Mathematical 'truth' is considered irrefutable to some, but why is this the case? It is quite remarkable how we can seemingly claim something with such a high degree of certainty within mathematics. Mathematics seems to embody principles and assumptions which are universally valid. This is quite unique compared with other areas of knowledge.
Perhaps this is due to the fact that mathematics is heavily based on reason. By creating its own language of symbols, mathematics also aims to reduce cultural or contextual influences in the creation of knowledge. In that sense, it may comes as no surprise that mathematicians across the globe readily agree about the validity of things such as geometry. However, to say that mathematics is completely removed from human experience would perhaps be too hasty.
In fact, interestingly, mathematics has been used to prove what some people feel intuitively. Genuine new knowledge in mathematics is often the product of imagination rather than merely following the rules of reason. Things that are very much part of our human experience and intuition, such as concepts like beauty, can sometimes be explained through mathematics.
The infamous 'golden ratio' calculation, for example, can be found in nature. This calculation also illustrates how facial symmetry and harmony in things like architecture are linked to the concept of beauty. Links between mathematics and other areas of knowledge such as the arts (where beauty and aesthetics play a role) can lead to interesting knowledge questions.
Sometimes, we use mathematics to offer "proof" and produce knowledge in other areas of knowledge. The applications of mathematical knowledge are not confined to its own discipline. In fact, we like to use mathematics to add value to knowledge in other areas of knowledge such as the natural sciences. We also like to use mathematical calculations or mathematical language to explain behaviour in the human sciences.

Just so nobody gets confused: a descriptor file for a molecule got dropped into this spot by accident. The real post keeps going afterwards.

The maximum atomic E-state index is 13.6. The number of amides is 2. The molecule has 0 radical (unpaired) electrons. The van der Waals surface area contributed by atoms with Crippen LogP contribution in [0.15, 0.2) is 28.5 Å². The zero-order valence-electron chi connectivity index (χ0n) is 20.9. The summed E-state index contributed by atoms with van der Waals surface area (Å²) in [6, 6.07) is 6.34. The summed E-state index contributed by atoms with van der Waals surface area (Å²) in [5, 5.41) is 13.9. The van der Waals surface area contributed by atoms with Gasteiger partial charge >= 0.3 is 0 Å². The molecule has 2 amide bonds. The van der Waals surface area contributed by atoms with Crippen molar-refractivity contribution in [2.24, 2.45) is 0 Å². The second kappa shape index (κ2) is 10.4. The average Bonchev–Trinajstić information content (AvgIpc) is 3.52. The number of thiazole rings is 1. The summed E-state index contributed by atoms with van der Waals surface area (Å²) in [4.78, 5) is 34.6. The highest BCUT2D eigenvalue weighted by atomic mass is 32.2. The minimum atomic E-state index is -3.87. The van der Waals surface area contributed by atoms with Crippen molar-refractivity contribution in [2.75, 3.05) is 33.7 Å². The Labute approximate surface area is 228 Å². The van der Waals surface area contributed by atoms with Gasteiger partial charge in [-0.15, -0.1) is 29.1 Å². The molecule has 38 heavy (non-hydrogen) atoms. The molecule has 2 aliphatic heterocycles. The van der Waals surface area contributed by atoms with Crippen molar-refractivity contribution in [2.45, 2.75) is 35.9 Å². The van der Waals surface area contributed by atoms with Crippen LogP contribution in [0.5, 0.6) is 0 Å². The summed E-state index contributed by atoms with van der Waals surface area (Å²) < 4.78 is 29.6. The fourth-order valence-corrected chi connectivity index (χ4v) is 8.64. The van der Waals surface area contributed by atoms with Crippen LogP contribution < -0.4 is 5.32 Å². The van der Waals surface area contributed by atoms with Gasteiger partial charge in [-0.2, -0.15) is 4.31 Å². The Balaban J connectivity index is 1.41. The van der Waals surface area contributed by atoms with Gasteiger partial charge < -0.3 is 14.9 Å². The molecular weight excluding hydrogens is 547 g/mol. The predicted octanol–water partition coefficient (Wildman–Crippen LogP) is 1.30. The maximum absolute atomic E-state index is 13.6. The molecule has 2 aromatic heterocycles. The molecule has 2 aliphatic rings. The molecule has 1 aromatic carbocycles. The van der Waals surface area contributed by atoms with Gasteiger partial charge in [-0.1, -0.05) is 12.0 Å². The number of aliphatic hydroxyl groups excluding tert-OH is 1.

This utility of mathematics seemingly enhances the credibility of the knowledge it produces. However, we could wonder how useful it actually is to explain, let's say, human behaviour in mathematical terms. Are there circumstances in which applying mathematical knowledge to other areas of knowledge is not useful? The notion of the applicability of mathematics in the world around us leads to one of the most fundamental philosophical questions about the nature of mathematics.
Philosophers have debated for centuries whether mathematics is discovered or invented. Formalists believe that mathematics has more similarities with a kind of game, which does not need to be reflected by the outer world. Platonists, however, believe that mathematical concepts exist independent of human understanding. The relationship between maths and the world around us is an important one.
Other areas of knowledge, such as the natural sciences, are very much dependent on what they observe in the natural world. When we study mathematics, it is as if we enter into its own world, which is removed from what we can or should observe. Although the initial principles of mathematics may be based on what is present around us, we build much mathematical knowledge by following mathematical rules that are independent of the natural world. It is true that most mathematical knowledge will find real-life applications eventually.